surgeons nose

ken_bromberg at ken_bromberg at
Wed Aug 9 01:51:01 EST 1995

In article <Pine.SOL.3.91.950807111103.15396B-100000 at isnet>, 
<bmorrell at ISNET.IS.WFU.EDU> writes:
> Path:!psinntp!psinntp!gatech!!!news.e!!!!olivea!biosci!
> From: bmorrell at ISNET.IS.WFU.EDU ("Robert Morrell Jr.")
> Newsgroups: bionet.microbiology
> Subject: Re: surgeons nose
> Date: 7 Aug 1995 08:20:25 -0700
> Organization: BIOSCI International Newsgroups for Molecular Biology
> Lines: 16
> Sender: daemon at
> Distribution: world
> Message-ID: <Pine.SOL.3.91.950807111103.15396B-100000 at isnet>
> References: <4057sp$gf6$1 at>
> NNTP-Posting-Host:
> While I almost have to laugh at any medical professional who questions 
> whether patients treated by MRSA infected people are at any increased 
> risk of MRSA infection (germ theory of medicine anyone?) I would raise a 
> more practical question that reverse the issue again:
> Why is anyone really concerned anymore about MRSA? MRSA infection rates 
> are so high that anyone who empirically treats with oxacillin or a ceph 
> is taking grave risks, vanco therapy is obviously the first choice in 
> such infections, and with that MRSA become just another bug.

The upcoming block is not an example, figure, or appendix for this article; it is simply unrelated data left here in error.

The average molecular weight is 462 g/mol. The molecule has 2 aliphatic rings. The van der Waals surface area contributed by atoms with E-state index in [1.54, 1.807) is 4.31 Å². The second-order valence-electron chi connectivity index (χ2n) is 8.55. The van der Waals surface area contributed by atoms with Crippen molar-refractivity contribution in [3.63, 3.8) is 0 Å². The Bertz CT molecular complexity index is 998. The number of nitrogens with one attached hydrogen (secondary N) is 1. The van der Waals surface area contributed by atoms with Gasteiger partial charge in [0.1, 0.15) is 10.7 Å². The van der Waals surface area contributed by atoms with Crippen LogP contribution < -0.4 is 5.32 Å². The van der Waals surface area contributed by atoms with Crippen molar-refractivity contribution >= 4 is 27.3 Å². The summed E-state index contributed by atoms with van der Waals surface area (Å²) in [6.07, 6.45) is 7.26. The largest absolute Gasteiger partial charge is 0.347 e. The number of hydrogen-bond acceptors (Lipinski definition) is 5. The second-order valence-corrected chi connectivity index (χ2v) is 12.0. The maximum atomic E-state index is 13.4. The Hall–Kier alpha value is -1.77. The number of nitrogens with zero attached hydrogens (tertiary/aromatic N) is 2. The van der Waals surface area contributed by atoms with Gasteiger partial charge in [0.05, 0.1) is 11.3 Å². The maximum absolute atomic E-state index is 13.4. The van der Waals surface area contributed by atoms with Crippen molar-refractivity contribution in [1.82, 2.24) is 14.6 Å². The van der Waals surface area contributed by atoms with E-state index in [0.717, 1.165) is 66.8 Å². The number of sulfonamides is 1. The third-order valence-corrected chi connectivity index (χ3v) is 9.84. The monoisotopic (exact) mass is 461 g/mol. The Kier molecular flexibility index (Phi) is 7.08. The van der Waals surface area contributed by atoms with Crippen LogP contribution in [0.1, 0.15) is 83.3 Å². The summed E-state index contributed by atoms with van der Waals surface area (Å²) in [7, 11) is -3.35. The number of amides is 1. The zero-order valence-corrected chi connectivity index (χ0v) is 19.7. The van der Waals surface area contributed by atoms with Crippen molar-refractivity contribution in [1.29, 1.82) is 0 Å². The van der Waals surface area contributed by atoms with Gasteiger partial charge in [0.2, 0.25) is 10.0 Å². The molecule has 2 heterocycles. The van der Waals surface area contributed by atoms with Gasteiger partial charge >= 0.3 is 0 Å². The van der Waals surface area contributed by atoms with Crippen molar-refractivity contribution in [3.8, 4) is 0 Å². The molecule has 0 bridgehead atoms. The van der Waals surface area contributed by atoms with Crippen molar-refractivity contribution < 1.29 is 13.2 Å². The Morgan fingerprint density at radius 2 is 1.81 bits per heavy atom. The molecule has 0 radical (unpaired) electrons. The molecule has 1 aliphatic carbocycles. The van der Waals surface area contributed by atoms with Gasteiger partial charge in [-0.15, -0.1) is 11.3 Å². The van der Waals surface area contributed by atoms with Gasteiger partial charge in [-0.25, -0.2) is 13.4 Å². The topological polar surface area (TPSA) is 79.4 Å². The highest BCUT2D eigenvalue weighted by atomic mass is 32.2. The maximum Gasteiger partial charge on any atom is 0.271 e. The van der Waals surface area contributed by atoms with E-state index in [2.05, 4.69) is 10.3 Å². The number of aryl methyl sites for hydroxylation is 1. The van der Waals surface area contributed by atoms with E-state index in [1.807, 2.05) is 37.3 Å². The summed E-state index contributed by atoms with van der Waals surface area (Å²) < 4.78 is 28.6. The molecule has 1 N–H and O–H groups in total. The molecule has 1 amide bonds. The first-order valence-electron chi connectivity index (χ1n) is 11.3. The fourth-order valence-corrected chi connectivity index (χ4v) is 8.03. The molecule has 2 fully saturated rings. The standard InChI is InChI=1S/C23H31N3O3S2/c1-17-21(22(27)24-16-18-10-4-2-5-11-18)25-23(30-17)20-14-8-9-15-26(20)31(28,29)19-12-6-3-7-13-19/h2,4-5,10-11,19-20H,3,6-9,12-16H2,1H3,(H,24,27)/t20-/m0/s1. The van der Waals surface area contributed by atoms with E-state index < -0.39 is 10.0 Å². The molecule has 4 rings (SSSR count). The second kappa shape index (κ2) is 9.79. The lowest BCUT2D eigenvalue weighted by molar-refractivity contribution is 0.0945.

> *                     Bob Morrell                       *
> *              bmorrell at                *
> * The operation was a success, as the autopsy will show *
However, if vancomycin is not limited, you will be forced to live with 
untreatable enterococci.  There are certain approaches that could avoid 
universal vancomycin use.  1)Non-hospitalized patients have lower rates of 
MRSA, thus you don't need to start vanco every time. 2)Staph dose not kill 
immediately, even in neutropenic patients, thus you can await sensitivities.  
Hospitalized patients with gram positive infections can get vanco.  There has 
to be a bit of the art of medicine practiced.  Eventually we will just have 
chicken soup.

Ken Bromberg, MD
Pediatric Infectious Diseases
SUNY HSC at Brooklyn

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